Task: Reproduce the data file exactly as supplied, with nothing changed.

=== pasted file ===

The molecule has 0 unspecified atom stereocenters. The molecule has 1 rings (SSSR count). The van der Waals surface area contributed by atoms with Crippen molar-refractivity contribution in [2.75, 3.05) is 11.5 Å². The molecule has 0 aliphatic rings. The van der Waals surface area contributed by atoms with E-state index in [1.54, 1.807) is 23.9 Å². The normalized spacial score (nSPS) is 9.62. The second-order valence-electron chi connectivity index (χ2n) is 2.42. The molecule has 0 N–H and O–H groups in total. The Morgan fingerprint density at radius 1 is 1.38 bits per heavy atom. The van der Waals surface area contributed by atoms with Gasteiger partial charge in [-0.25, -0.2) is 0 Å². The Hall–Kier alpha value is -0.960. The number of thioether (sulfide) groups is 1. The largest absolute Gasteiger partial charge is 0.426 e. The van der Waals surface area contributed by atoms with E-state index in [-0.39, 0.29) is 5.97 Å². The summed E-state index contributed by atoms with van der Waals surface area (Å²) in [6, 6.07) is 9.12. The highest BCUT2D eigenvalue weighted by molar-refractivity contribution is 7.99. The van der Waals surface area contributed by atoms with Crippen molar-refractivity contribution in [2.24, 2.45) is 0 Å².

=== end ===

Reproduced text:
The molecule has 0 unspecified atom stereocenters. The molecule has 1 rings (SSSR count). The van der Waals surface area contributed by atoms with Crippen molar-refractivity contribution in [2.75, 3.05) is 11.5 Å². The molecule has 0 aliphatic rings. The van der Waals surface area contributed by atoms with E-state index in [1.54, 1.807) is 23.9 Å². The normalized spacial score (nSPS) is 9.62. The second-order valence-electron chi connectivity index (χ2n) is 2.42. The molecule has 0 N–H and O–H groups in total. The Morgan fingerprint density at radius 1 is 1.38 bits per heavy atom. The van der Waals surface area contributed by atoms with Gasteiger partial charge in [-0.25, -0.2) is 0 Å². The Hall–Kier alpha value is -0.960. The number of thioether (sulfide) groups is 1. The largest absolute Gasteiger partial charge is 0.426 e. The van der Waals surface area contributed by atoms with E-state index in [-0.39, 0.29) is 5.97 Å². The summed E-state index contributed by atoms with van der Waals surface area (Å²) in [6, 6.07) is 9.12. The highest BCUT2D eigenvalue weighted by molar-refractivity contribution is 7.99. The van der Waals surface area contributed by atoms with Crippen molar-refractivity contribution in [2.24, 2.45) is 0 Å².